Highbrow/Lowbrow: A weekly update on Denver culture from deliciously fancy to wonderfully mundane
FILM: Amour, Chez Artiste
My father considers himself somewhat of a cinema aficionado. We both share a deep love of films and often head to the Chez Artiste on a Sunday morning for the latest art film du jour.
When he invited me to attend his Sunday morning viewing of Amour, I politely declined. I had zero interest in this on-screen, geriatric love fest, despite its plethora of accolades and recent Academy Award win. Despite my lack of interest, I was persuaded to attend.
Michael Haneke’s (Austrian filmmaker and director of Amour) films are generally classified by their bleak and melancholic style. Amour is no departure from this. The film’s opening credits are simply rolled out in plain white script, devoid of any sound or background. The audience is roused from the quiet by a policeman’s deafening knock at the couple’s Parisian flat.
Anne and Georges (played by Emmanuell Riva and Jean-Louis Trintignant respectively) a couple in their eighties, are living out the rest of their years in quiet contentment. Almost immediately their relationship portrays a strong bond and easy camaraderie. They fill their days with books, concerts and quiet meals together, until Anne unexpectedly experiences a stroke. Without hesitation, Georges takes on the role of sole caregiver, and Anne makes him promise that he will never take her to a hospital. From this moment, the audience watches her slow demise from vibrancy into full-blown paralysis and dementia.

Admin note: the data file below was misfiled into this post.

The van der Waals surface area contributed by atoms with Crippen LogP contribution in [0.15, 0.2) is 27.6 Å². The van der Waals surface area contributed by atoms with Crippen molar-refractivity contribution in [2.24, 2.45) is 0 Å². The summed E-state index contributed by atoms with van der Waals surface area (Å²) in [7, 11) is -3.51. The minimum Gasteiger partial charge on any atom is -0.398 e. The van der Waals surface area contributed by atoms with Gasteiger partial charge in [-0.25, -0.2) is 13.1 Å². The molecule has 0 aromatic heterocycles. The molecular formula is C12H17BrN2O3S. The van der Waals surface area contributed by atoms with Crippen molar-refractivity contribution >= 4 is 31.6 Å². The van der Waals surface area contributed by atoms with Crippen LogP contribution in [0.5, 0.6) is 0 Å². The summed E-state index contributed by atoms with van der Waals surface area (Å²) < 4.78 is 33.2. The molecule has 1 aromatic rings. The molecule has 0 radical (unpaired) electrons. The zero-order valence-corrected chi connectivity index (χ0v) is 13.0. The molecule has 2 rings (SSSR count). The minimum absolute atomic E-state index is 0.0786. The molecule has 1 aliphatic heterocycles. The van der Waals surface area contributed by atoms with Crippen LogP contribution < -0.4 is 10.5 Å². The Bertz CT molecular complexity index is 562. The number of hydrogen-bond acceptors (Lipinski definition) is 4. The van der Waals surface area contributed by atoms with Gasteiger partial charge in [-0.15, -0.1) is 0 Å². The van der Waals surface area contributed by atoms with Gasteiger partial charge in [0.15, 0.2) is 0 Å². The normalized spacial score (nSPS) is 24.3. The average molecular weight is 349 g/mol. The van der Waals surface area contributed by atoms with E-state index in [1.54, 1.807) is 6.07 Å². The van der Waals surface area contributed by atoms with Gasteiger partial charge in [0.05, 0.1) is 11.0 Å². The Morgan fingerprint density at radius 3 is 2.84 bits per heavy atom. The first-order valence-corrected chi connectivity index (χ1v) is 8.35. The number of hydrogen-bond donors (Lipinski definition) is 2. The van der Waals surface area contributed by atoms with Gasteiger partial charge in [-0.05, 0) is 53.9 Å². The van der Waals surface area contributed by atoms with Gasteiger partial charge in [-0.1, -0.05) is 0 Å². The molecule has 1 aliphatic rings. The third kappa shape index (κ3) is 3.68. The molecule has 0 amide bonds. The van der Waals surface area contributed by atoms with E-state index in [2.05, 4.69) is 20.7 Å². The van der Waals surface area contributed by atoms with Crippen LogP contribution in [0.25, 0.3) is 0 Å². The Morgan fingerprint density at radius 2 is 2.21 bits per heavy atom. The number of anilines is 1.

The camera shots are painfully slow at times, often resting on a character’s face for what seems like an eternity. This technique establishes the honesty and subtle nuances portrayed by Riva and Trintignant. I remain haunted by a scene in which Georges desperately tries to calm down a moaning Anne, who is completely bedridden and unresponsive at this point. Georges tells the story of his first ever camp experience. He describes how much he hated the first few days of camp away from his home. He would have been trapped had his mother not come up with a secret code to let her know if he wanted to come home. Before he is able to send his mother the signal (a star-filled post card), he is struck by diphtheria and sent to the hospital. He describes the sheer elation he felt when he wakes up out of camp to his waving mother. Anne’s moans stop. At this moment, it is poignantly clear that Anne is trapped, much like a young Georges, and is ready to be set free. Georges must grapple with his own feelings in keeping her alive and understanding what Anne would want.
The director said, “A feature film is twenty-four lies per second” Ironically, this cinematic masterpiece (in my opinion) could not be closer to the truth. Despite age, race and class, this film honestly, and quite painfully, strikes at the heart of a universal truth: love conquers all. This, my dear readers, is why Amour is this week’s perfect highbrow choice. Warning: post viewing pick-me-up may be necessary.
Jillian Rincione is a Denver native engaged in a passionate love affair with the arts. When she’s not traipsing about for her public relations job, she’s sampling everything The D-town culture scene has to offer. She loves amusements of all kinds. Turn her on to some firstname.lastname@example.org